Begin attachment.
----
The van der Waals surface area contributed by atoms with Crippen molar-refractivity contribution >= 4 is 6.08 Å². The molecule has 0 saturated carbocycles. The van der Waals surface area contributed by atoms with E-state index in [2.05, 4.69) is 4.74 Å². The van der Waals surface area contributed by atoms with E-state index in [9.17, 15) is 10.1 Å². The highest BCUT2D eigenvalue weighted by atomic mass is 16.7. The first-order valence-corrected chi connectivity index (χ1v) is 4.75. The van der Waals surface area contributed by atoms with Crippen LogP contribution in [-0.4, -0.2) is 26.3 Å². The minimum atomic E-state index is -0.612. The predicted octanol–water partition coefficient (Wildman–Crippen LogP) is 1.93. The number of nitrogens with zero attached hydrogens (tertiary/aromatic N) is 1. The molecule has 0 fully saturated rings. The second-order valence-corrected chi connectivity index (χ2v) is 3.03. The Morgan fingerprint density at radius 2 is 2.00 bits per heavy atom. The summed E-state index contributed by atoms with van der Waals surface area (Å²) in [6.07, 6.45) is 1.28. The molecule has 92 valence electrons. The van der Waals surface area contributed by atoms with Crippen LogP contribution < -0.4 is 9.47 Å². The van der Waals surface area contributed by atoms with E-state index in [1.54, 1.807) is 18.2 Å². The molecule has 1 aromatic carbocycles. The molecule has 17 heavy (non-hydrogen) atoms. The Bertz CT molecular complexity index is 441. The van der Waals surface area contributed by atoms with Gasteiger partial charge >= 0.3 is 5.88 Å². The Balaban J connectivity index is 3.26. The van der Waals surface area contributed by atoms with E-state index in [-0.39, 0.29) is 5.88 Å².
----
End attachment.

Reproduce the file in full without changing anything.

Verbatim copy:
The van der Waals surface area contributed by atoms with Crippen molar-refractivity contribution >= 4 is 6.08 Å². The molecule has 0 saturated carbocycles. The van der Waals surface area contributed by atoms with E-state index in [2.05, 4.69) is 4.74 Å². The van der Waals surface area contributed by atoms with E-state index in [9.17, 15) is 10.1 Å². The highest BCUT2D eigenvalue weighted by atomic mass is 16.7. The first-order valence-corrected chi connectivity index (χ1v) is 4.75. The van der Waals surface area contributed by atoms with Crippen LogP contribution in [-0.4, -0.2) is 26.3 Å². The minimum atomic E-state index is -0.612. The predicted octanol–water partition coefficient (Wildman–Crippen LogP) is 1.93. The number of nitrogens with zero attached hydrogens (tertiary/aromatic N) is 1. The molecule has 0 fully saturated rings. The second-order valence-corrected chi connectivity index (χ2v) is 3.03. The Morgan fingerprint density at radius 2 is 2.00 bits per heavy atom. The summed E-state index contributed by atoms with van der Waals surface area (Å²) in [6.07, 6.45) is 1.28. The molecule has 92 valence electrons. The van der Waals surface area contributed by atoms with Crippen LogP contribution < -0.4 is 9.47 Å². The van der Waals surface area contributed by atoms with E-state index in [1.54, 1.807) is 18.2 Å². The molecule has 1 aromatic carbocycles. The molecule has 17 heavy (non-hydrogen) atoms. The Bertz CT molecular complexity index is 441. The van der Waals surface area contributed by atoms with Gasteiger partial charge >= 0.3 is 5.88 Å². The Balaban J connectivity index is 3.26. The van der Waals surface area contributed by atoms with E-state index in [-0.39, 0.29) is 5.88 Å².